National Opioid Overdose Death Stats May Be Off By 35%

By Paul Gaita 03/28/18

In 2016, there were reportedly 42,000 opioid overdose deaths, but it may actually be closer to 50,000.

man drawing a rising red arrow on a wall

In 2017, the Centers for Disease Control and Prevention (CDC) issued a report stating that more than 42,000 Americans died from suspected opioid overdoses in 2016. But a new study suggests that those statistics may actually be higher—by as much as 20 to 35%.

Analysis of data collected from coroners and medical examiners in various states showed disparities in the way overdose deaths are reported to the CDC; in nearly a quarter of overdose deaths between 1999 and 2015, investigators did not specify the type of drug involved, while in 14 states, no drug was listed as a cause of death for 20 to 48% of all overdose cases.

A feature about the study on NPR indicated that national standardized testing requirements for overdose cases could help present a more realistic picture of the overdose epidemic, albeit a more distressing one, given what could be greatly elevated numbers of deaths.

The study was penned by Christopher Ruhm, a health economist at the University of Virginia, and published in the February 2018 edition of the journal Addiction.

Based on his review of the opioid overdose data, Ruhm placed the death toll for 2016 at closer to 50,000. According to Ruhm, there are several primary reasons for the dichotomy in reporting.

"In some cases, [coroners and medical examiners] are classifying it as a drug death, but they don’t list the kind of drug that was involved," said Ruhm, who suggests that omitting such information can lead to cases of undercounting.

A previous study, published by Ruhm in 2017, opined that in at least four states—Pennsylvania, Indiana, New Jersey and Arizona—opioid mortality rates were drastically understated, with his estimate for Indiana nearly double the rate reported by the state in 2014.

Omissions and oversights can be due to budgetary issues; NPR cites information from Brad Ray, a policy researcher at Indiana University's School of Public and Environmental Affairs, who noted that toxicology reports can cost hundreds of dollars and tax state and county budgets. Such reports are also optional for Indiana coroners, so as Ray stated, "If you're not required to pay for it, and you're not required to report it, why would you?"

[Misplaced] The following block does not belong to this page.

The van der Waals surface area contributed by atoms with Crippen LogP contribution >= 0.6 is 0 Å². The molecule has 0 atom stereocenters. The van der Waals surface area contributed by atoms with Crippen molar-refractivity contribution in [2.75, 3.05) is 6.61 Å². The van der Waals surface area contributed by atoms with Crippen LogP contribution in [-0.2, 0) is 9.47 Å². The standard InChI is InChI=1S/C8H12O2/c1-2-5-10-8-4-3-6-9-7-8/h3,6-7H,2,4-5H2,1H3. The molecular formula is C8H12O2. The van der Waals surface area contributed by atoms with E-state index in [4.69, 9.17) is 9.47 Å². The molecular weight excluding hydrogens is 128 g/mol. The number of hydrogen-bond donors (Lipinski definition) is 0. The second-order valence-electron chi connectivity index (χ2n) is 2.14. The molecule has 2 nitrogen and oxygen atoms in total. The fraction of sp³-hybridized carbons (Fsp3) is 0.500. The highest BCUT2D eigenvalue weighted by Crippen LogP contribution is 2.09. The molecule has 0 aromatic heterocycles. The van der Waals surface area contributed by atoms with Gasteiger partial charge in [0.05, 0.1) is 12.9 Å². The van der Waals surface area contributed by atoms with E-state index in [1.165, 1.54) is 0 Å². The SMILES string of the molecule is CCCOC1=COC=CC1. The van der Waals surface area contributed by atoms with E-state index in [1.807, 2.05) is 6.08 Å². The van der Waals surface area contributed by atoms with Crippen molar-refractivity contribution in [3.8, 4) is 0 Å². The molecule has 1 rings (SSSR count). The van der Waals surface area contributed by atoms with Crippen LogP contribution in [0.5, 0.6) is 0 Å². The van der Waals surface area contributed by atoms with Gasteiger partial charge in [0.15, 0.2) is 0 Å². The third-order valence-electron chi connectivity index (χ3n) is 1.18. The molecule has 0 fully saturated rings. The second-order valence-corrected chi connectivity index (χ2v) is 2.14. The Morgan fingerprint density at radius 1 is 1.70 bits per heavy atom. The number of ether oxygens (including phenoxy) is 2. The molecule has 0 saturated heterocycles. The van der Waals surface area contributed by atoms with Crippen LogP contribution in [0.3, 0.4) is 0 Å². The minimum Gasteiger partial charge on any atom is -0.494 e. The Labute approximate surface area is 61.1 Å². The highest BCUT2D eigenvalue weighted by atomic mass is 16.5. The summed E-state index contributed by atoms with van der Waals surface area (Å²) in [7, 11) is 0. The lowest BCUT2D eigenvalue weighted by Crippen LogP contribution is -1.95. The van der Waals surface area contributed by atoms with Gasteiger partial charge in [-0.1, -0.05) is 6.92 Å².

Standardizing how coroners report suspected overdose deaths may help to not only provide more accurate data, but also direct how states spend federal funds to combat opioids.

Already, some states, like Indiana, have passed legislation requiring coroners to run toxicology screens and pass along that information to its health department. Funding for such tests would be built into the bill.

The downside to providing a clearer picture regarding opioid deaths is that the information will show a drastic increase in the number of deaths—a sobering uptick for an already alarming statistic.

But as Ruhm noted to NPR, "We have a real crisis, and one of the things we need to invest in, if we're going to make progress, is getting better information."

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Paul Gaita lives in Los Angeles. He has contributed to the Los Angeles Times, Variety, LA Weekly, and The Los Angeles Beat, among many other publications and websites.